Overtime is quite common in some industries like restaurants. According to federal regulations, employees working overtime (that is, more than 40 hours a week) are eligible for one-half times the minimum wage. That means, an employee making $3 an hour at a waiting job is eligible to make close to $10 an hour when they work overtime (in addition to tipping).
Not surprisingly then, overtime is highly sought after in such industries. At the same time, such jobs can also be highly stressful and employee engagement tends to fall despite the higher wage rates. Dealing with engagement in an industry that is already notorious for its attrition can therefore be a challenge.
According to the “Simply Irresistible Organization” framework published by Deloitte, restaurant employees typically look for five things in an employer: meaningful work, supportive management, positive work environment, growth opportunity, and trust in leadership. A restaurant that succeeds in establishing this framework tends to enjoy higher engagement.
But how does overtime play into this? A study published by 7Shifts found that poor pay was the most disliked metric among 42% of restaurant workers. Given this, overtime should contribute to higher engagement. At the same time, burned out employees tend to quit faster. With employee turnover rates standing at nearly 61% among restaurants, employee overtime can be very expensive in those workplaces.
Dealing with engagement in such situations can be tricky. While employee burnout is a fact, there are a few ways you can make it easy for your employees to stay engaged and loyal.
While higher wages encourage employees to work longer and harder, they do not always contribute to improving the emotional well-being of your employees. It is important to invest in gratification techniques that help in this aspect.
Incentivizing your customers to share their happy experiences on social media is a great first step. Furthermore, creating special incentives for those who tag employees who do a great job creates a gratification that pushes your employees to do more. Going back to the Deloitte study, this strategy also creates a positive work environment that is so vital to improving engagement.
Make Engagement and Happiness a KPI
The sad truth about employee engagement, especially in industries like food service, is that it cannot be truly measured. So, while engagement is measured using proxy-metrics like attrition and customer reviews, there is no objective metric to monitor. What this also means is that there is often nobody at the organization who ‘owns’ this metric.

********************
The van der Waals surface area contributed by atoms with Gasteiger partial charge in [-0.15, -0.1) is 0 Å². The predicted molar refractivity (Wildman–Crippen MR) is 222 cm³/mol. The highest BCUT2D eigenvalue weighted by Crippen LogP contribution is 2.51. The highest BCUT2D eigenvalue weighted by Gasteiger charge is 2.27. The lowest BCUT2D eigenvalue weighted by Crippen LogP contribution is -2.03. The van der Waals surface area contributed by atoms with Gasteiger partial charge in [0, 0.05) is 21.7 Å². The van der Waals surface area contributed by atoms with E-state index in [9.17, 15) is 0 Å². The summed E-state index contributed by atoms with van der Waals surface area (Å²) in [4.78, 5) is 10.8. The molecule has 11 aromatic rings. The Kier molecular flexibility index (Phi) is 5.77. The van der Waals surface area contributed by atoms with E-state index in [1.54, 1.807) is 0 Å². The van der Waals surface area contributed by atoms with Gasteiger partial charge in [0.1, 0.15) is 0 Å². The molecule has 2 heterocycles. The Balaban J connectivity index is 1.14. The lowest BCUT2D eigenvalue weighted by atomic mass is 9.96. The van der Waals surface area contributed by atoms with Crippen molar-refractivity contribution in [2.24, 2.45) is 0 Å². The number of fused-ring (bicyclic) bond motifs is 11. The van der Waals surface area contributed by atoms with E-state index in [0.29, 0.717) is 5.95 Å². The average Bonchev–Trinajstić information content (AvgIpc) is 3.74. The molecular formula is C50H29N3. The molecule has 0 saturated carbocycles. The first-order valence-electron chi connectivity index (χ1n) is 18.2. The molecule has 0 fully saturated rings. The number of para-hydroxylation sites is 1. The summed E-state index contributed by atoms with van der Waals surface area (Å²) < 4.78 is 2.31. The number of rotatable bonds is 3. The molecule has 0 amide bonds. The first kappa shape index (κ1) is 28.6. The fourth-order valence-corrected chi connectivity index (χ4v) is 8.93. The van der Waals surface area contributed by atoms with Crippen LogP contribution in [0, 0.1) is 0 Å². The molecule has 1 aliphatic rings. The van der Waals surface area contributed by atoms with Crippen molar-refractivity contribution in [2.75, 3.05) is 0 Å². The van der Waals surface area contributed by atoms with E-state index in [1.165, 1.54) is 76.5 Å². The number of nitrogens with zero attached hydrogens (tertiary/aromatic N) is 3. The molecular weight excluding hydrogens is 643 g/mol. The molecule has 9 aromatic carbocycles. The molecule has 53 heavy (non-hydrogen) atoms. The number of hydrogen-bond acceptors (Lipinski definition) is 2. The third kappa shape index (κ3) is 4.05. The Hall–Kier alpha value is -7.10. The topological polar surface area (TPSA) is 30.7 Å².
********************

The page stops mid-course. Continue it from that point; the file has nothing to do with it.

If your organization has a large chunk of employees working overtime, it is very important to set up a position like ‘Director of Happiness’ and ensure that employee engagement is actively measured and monitored.
Consider Making Employees Full-Time
Most restaurant workers are either on fixed term contracts or are agency workers. This forces them to take up overtime and to work at hourly wages that are well below the minimum wage. One way to keep your best workers and motivate others in the team is to offer full-time employment to workers you do not want to let go.
Making employees full-time is not just about a change in the employment status. It is also about providing your workers with benefits that are hitherto not available to them. Providing health coverage, for example, provides your workers with a sense of job security that improves job satisfaction and loyalty while keeping your workers happy, secure, and healthy.
All said and done, it is worth remembering that employees take overtime out of choice and for the need to make a living wage. While raising wages and reducing overtime is one strategy that has been gaining ground in many places, it is worth noting that there is nothing that stops your workers from seeking temp jobs from alternate sources. This can undo a lot of the work you have done for improving engagement.
The long-term solution is to consider workers as an investment and make them full-time. This is a win-win that can reduce attrition while keeping your employees happy and satisfied from both a financial and emotional perspective.
Anand Srinivasan is the founder of Hubbion, a suite of free business apps and resources.